Sunday, February 12, 2012

Who's Faith?

It's Thursday morning about half past ten. My iPhone chimes. The text is from Faith.


I'm in a close to crazy place. The stark contrast between my stated beliefs and the challenging experience is jarring. Lots of thinking... Sometimes I can shift to get alignment; sometimes it's like oil and water. But can it be happy oil and water?

"How perfect", I think as I hasten toward the bathroom at the mere thought of oil and water. My stomach flu is providing me a similar challenge regarding the contrast between belief-in-theory and belief-in-practice.

Kneeling over the toilet, I think, "Thanks, Faith! What a great reminder!"

I stand up feeling a bit better. Walk back into my office, plop down on my chair, close my eyes and rest.

Who's You
There are many ways to answer the question, "Who am I really?" You can answer the question physiologically. You can answer the question philosophically. You can answer the question psychologically.

Even within those domains, you have subdomains defined by medium and temporal frame. You can describe your physiology chemically, visually, electrically, or dimensionally. You can describe it as a snapshot, over time or under various sets of circumstances. You can describe it in part or in whole. An X-ray, a CT-scan, a thermal image, a blood test, a sonogram and an electrocardiogram each provide a different version of who you are physically. None of them is right or wrong. They're just different ways at looking at what makes you, you.

Philosophically, one way to describe you is by the constellation of beliefs you hold. Some beliefs vary significantly over time; some are more stable. Some contrast starkly with others. You have sunny-day beliefs and rainy-day beliefs. You have beliefs you've carefully crafter over time and beliefs you picked up at the checkout counter when you left your folks' house. You have beliefs that surprise you when they pop out given the right set of circumstances and beliefs that are always where you expect them to be. You have beliefs that have stood the test of time and circumstance and beliefs that have never been challenged.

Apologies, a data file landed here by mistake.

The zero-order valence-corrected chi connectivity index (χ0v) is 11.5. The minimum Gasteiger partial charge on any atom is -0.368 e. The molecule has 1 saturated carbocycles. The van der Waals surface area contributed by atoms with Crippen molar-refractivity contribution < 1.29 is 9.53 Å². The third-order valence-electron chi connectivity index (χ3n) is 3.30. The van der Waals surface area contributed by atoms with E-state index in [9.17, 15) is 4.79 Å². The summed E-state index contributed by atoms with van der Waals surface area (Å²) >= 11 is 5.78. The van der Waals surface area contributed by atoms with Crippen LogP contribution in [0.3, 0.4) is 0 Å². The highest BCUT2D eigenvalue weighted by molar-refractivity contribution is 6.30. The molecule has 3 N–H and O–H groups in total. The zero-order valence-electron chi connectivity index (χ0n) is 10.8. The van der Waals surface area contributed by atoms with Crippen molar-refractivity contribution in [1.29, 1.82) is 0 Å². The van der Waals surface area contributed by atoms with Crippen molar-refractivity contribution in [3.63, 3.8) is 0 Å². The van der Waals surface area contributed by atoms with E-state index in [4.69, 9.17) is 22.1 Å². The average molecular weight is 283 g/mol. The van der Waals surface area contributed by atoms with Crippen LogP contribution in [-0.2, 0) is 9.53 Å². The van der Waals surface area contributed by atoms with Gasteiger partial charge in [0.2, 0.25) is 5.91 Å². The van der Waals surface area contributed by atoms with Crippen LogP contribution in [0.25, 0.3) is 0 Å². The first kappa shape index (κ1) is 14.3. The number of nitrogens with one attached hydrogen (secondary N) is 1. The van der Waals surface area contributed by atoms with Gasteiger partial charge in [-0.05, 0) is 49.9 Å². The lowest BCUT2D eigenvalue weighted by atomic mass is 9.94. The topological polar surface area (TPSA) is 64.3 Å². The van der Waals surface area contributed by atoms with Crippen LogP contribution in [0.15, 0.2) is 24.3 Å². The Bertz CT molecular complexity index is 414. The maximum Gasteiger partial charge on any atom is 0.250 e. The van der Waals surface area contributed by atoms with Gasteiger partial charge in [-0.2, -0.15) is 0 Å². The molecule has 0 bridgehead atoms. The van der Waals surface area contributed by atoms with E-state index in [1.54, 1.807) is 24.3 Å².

Never Been Challenged
The last category has the greatest capacity for emotional upheaval, specially when the unchallenged belief is strongly held, or better yet, strongly held and broadly proclaimed. The upheaval doesn't come from the strength of belief, but from your attachment to the belief. When it becomes important that your belief is 'true', well, then you've built yourself a great internal roller coaster that's just waiting for you to climb aboard.

What happens when your deeply held, loudly proclaimed, highly-invested belief turns out to be WRONG? The bars come down, the car rolls up the incline and weeeee... you're flying through the loop-de-loop at 100 miles an hour.

Here's the thing, the thing for which I breathed a, "Thanks, Faith". It's just a belief. And a belief is just a decision. And a decision can always be changed. Simple, right?

Well, yeah, but, then why the roller coaster ride?

The roller coaster ride is not due to your belief being WRONG. It's due to your BELIEFS about your belief being right. If you believe strongly that it'll be a beautiful day tomorrow and then wake up to find it raining, no problem. However, if you insist that the corporate picnic will be fine and veto the decision to postpone it, well, that's another thing. It's your attachment to your belief that causes the angst and that attachment is itself based on other beliefs.

Surfing the Tsunami
The cool thing is that, if you're someone who's into better understanding herself by actively exploring what she believes and why, then the oil-and-water scenario becomes better than a happy experience. You're a surfer suddenly coming upon a tsunami or mountain biker cresting a peak and finding a gnarly downhill run. It's awesome. It's what you've been training for.

Beliefs are just decisions waiting for an opportunity to manifest. They're not who you are. They don't define you. They're just a way of describing your state.

In physics, you have potential energy and kinetic energy. So it goes with decisions, you have potential decisions (beliefs) and kinetic decisions (actions). They're still both decisions. The potential decision (belief) converts to kinetic when it causes you to act. Conversely, kinetic decisions lead to a build of potential.

Perhaps most importantly, beliefs don't mean anything. Meaning is simply a side effect of having a belief about a belief.

So, who's Faith? That'd be up to her and she might change it a minute later.

Happy Sunday,
Teflon

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